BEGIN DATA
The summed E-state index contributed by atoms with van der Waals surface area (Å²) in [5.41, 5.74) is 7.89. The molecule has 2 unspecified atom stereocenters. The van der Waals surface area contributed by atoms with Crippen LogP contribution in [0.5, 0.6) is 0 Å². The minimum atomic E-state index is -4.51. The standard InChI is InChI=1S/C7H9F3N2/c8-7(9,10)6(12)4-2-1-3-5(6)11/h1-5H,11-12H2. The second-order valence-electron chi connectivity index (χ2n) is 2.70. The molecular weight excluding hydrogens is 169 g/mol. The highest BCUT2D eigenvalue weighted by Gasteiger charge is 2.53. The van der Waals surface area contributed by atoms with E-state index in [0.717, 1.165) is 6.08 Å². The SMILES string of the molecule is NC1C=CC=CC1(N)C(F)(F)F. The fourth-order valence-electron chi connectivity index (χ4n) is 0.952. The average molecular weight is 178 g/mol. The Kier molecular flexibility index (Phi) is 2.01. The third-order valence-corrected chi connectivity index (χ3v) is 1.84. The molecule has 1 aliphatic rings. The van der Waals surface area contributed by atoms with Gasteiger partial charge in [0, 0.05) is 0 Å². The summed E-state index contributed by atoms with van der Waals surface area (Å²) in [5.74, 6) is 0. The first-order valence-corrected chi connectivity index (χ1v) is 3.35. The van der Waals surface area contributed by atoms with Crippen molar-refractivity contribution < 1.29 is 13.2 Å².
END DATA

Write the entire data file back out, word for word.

The summed E-state index contributed by atoms with van der Waals surface area (Å²) in [5.41, 5.74) is 7.89. The molecule has 2 unspecified atom stereocenters. The van der Waals surface area contributed by atoms with Crippen LogP contribution in [0.5, 0.6) is 0 Å². The minimum atomic E-state index is -4.51. The standard InChI is InChI=1S/C7H9F3N2/c8-7(9,10)6(12)4-2-1-3-5(6)11/h1-5H,11-12H2. The second-order valence-electron chi connectivity index (χ2n) is 2.70. The molecular weight excluding hydrogens is 169 g/mol. The highest BCUT2D eigenvalue weighted by Gasteiger charge is 2.53. The van der Waals surface area contributed by atoms with E-state index in [0.717, 1.165) is 6.08 Å². The SMILES string of the molecule is NC1C=CC=CC1(N)C(F)(F)F. The fourth-order valence-electron chi connectivity index (χ4n) is 0.952. The average molecular weight is 178 g/mol. The Kier molecular flexibility index (Phi) is 2.01. The third-order valence-corrected chi connectivity index (χ3v) is 1.84. The molecule has 1 aliphatic rings. The van der Waals surface area contributed by atoms with Gasteiger partial charge in [0, 0.05) is 0 Å². The summed E-state index contributed by atoms with van der Waals surface area (Å²) in [5.74, 6) is 0. The first-order valence-corrected chi connectivity index (χ1v) is 3.35. The van der Waals surface area contributed by atoms with Crippen molar-refractivity contribution < 1.29 is 13.2 Å².